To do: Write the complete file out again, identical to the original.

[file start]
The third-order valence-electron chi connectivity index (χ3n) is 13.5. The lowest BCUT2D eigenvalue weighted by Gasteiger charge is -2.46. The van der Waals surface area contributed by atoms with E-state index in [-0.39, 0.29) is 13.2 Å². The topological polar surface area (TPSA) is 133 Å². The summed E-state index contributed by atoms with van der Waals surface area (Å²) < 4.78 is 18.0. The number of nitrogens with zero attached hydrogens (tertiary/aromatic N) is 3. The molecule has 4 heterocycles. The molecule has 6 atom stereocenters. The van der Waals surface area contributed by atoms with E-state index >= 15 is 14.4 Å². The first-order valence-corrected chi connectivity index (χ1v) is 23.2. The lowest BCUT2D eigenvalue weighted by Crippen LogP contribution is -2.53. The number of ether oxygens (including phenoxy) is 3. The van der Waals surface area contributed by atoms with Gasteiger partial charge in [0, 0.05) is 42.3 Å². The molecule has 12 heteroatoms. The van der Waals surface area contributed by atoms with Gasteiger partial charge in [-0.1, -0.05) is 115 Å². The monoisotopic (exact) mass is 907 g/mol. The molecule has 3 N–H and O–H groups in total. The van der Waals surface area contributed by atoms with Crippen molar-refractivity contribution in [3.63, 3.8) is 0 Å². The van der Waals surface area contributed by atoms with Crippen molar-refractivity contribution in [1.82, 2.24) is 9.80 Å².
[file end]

The third-order valence-electron chi connectivity index (χ3n) is 13.5. The lowest BCUT2D eigenvalue weighted by Gasteiger charge is -2.46. The van der Waals surface area contributed by atoms with E-state index in [-0.39, 0.29) is 13.2 Å². The topological polar surface area (TPSA) is 133 Å². The summed E-state index contributed by atoms with van der Waals surface area (Å²) < 4.78 is 18.0. The number of nitrogens with zero attached hydrogens (tertiary/aromatic N) is 3. The molecule has 4 heterocycles. The molecule has 6 atom stereocenters. The van der Waals surface area contributed by atoms with E-state index >= 15 is 14.4 Å². The first-order valence-corrected chi connectivity index (χ1v) is 23.2. The lowest BCUT2D eigenvalue weighted by Crippen LogP contribution is -2.53. The number of ether oxygens (including phenoxy) is 3. The van der Waals surface area contributed by atoms with Gasteiger partial charge in [0, 0.05) is 42.3 Å². The molecule has 12 heteroatoms. The van der Waals surface area contributed by atoms with Gasteiger partial charge in [-0.1, -0.05) is 115 Å². The monoisotopic (exact) mass is 907 g/mol. The molecule has 3 N–H and O–H groups in total. The van der Waals surface area contributed by atoms with Crippen molar-refractivity contribution in [3.63, 3.8) is 0 Å². The van der Waals surface area contributed by atoms with Crippen molar-refractivity contribution in [1.82, 2.24) is 9.80 Å².